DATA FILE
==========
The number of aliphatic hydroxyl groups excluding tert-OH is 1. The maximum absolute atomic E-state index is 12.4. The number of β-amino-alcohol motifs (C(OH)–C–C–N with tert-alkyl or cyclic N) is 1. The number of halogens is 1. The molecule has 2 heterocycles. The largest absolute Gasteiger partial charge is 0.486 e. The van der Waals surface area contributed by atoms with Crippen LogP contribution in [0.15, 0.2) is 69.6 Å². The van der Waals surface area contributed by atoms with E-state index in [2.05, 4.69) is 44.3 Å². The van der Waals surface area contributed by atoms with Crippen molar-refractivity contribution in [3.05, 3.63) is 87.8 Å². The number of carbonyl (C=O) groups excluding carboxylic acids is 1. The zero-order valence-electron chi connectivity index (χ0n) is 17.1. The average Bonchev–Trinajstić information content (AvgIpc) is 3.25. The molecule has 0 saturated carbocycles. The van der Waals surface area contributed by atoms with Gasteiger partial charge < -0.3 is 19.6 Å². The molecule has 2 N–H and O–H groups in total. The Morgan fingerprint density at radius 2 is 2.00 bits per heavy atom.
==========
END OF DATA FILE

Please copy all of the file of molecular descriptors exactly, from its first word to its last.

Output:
The number of aliphatic hydroxyl groups excluding tert-OH is 1. The maximum absolute atomic E-state index is 12.4. The number of β-amino-alcohol motifs (C(OH)–C–C–N with tert-alkyl or cyclic N) is 1. The number of halogens is 1. The molecule has 2 heterocycles. The largest absolute Gasteiger partial charge is 0.486 e. The van der Waals surface area contributed by atoms with Crippen LogP contribution in [0.15, 0.2) is 69.6 Å². The van der Waals surface area contributed by atoms with E-state index in [2.05, 4.69) is 44.3 Å². The van der Waals surface area contributed by atoms with Crippen molar-refractivity contribution in [3.05, 3.63) is 87.8 Å². The number of carbonyl (C=O) groups excluding carboxylic acids is 1. The zero-order valence-electron chi connectivity index (χ0n) is 17.1. The average Bonchev–Trinajstić information content (AvgIpc) is 3.25. The molecule has 0 saturated carbocycles. The van der Waals surface area contributed by atoms with Gasteiger partial charge < -0.3 is 19.6 Å². The molecule has 2 N–H and O–H groups in total. The Morgan fingerprint density at radius 2 is 2.00 bits per heavy atom.